Northern News : November 9th 2011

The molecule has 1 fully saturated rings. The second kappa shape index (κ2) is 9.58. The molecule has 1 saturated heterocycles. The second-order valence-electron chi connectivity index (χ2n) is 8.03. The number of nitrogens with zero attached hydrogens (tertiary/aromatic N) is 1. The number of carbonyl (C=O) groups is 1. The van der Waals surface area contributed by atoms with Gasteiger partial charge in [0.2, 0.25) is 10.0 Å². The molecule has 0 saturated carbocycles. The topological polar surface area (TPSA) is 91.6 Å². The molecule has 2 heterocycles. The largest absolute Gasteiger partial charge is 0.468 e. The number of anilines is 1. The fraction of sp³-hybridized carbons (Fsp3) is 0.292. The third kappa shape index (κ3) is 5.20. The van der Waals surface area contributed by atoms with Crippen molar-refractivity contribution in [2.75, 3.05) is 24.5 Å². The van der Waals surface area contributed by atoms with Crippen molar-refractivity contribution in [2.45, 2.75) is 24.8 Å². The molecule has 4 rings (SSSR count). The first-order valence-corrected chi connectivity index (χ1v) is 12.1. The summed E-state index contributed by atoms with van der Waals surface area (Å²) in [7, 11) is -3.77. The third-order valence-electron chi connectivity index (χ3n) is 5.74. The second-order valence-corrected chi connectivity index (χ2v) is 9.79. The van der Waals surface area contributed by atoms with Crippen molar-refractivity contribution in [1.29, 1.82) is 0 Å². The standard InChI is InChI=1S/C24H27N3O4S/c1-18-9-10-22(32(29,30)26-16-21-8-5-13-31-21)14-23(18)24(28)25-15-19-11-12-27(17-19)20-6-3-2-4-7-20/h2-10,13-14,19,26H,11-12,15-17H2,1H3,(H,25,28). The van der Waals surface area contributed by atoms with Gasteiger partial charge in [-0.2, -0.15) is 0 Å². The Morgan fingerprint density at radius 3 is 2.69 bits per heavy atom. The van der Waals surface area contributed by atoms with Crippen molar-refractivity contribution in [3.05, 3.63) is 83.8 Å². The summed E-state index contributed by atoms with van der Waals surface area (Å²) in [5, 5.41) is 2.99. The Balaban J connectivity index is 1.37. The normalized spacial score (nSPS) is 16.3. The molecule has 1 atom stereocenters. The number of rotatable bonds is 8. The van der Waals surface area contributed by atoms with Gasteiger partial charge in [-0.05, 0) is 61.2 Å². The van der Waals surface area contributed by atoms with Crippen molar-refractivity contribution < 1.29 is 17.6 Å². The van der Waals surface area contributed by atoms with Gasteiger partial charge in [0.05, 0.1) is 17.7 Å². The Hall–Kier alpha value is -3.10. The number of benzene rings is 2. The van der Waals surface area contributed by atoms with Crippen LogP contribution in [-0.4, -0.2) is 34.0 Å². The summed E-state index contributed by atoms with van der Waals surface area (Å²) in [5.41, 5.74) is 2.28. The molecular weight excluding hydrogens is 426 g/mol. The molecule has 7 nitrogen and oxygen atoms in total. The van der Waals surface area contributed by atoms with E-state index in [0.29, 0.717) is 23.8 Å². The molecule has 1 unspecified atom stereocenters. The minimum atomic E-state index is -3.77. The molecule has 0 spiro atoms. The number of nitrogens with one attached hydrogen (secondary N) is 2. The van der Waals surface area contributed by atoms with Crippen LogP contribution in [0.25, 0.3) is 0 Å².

6 NORTHERN NEWS, NOVEMBER 9, 2011 NEWS EDUCATION TRUSTS Simon Dominick Lawyer & Director Your grandson is a bright cookie. Let's make sure there's more in the jar for his future. The Meridian 93 Kerikeri Road Kerikeri 09 407 7099 www.lawnorth.co.nz 3646016AP Home D cor At Clearance Prices Vases, wall art, lamps, mirrors, throws, occasional furniture and much more! by the Warehouse, Waipapa T: 09 407 9270 Mon-Fri 10-5pm Sat & Sun 10-2pm easy living homestore RUTH GRANT FINANCIAL SERVICES • Business & Personal Insurance Solutions • Mortgage Planning Phone 09 407 8125 021 285 8759 firstname.lastname@example.org www.herinsurance.co.nz Green vision for Twin Coast Cycle Trail Nature trail: Far North District Council technical officer Andrew Young and Work and Income regional industry partnership adviser Treina Chaplin inspect a bush-clad section of the cycle trail. Lush corridor: Visiting cyclists will soon enjoy the results of a huge planting effort under way along the new Twin Coast Cycle Trail. ' We realised we had an opportunity to enrich the cyclist's experience by developing the trail as a biodiversity corridor. ' Adrienne Tari Cycle trail co-ordinator Imagine cycling along a sun-dappled country path lined with lush native bush. Bees gather pollen from manuka flowers, fantails flit around you and a tui sings in the branches above. You feel relaxed and at one with nature. That was the dream a group of visionary people in Kaikohe had when they started planning the Pou Herenga Tai Twin Coast Cycle Trail three years ago. Today they are well on the way to making that dream a reality, thanks to a $40,000 Commun- ityCare Fund grant obtained from Tran- spower in March 2010. The community has used the grant to plant more than 6000 native trees and shrubs along the Okaihau to Kaikohe section of the 85km trail which the Far North Dis- trict Council is develop- ing with a $4 million gov- ernment grant. The group plans to cre- ate a coast-to-coast biodiversity corridor by planting more trees and shrubs as new sections of the trail are developed. Cycle trail co- ordinator Adrienne Tari says protecting and enhancing the trail s biodiversity values has added another value dimension to the trail. When we started this project, we saw the trail mainly offering rec- reational and economic benefits. But then we realised we had an opportunity to enrich the cyclist s experience by developing the trail as a biodiversity corridor that connected bush remnants on farmland along the trail. Adrienne is impressed by the way the com- munity has embraced the project. Heritage Kaikohe members have played a pivotal role in developing the biodiversity corridor, raising native seedlings in a greenhouse at the Pioneer Village. They ve demonstrated that heritage protection isn t just about pre- serving old buildings and artefacts. It s also about looking after the natural environment for future generations. Staff and volunteers spent countless hours collecting native seedlings from the trail before Community Max workers began clearing scrub. These will have a bet- ter chance of survival if wegrowthemonina greenhouse and trans- plant them at the trail when they are big enough to withstand damage from pests and cyclists. Other plants have been donated or sourced from native plant whole- salers. Once word got out, farmers brought in native plants from their paddocks. The response has been amazing. Waimate North botan- ist Justin Blaikie has also been a key player, giving his time to under- take an ecological audit of the trail. Thanks to Justin, we know which areas of the trial have high biodiversity values that need preserving. Mr Blakie spent time educating Community Max workers about plant species along the trail, pointing out which plants were native so they only removed exotic weeds. We wanted our workers to look back on their cycle trail job as an educational experience. He also helped to organ- ise community planting days on the trail, ensur- ing that native trees and shrubs were planted in areas most suitable for optimum growth. We re trying to get the community to value the trail and feel a duty of care towards it. The council is grateful to Transpower for helping to make the biodiversity corridor project possible. We didn t just spend Transpower s money. We invested it in an asset that has the potential to heal nature, create jobs and keep people fit and happy. We think that s money well-spent.
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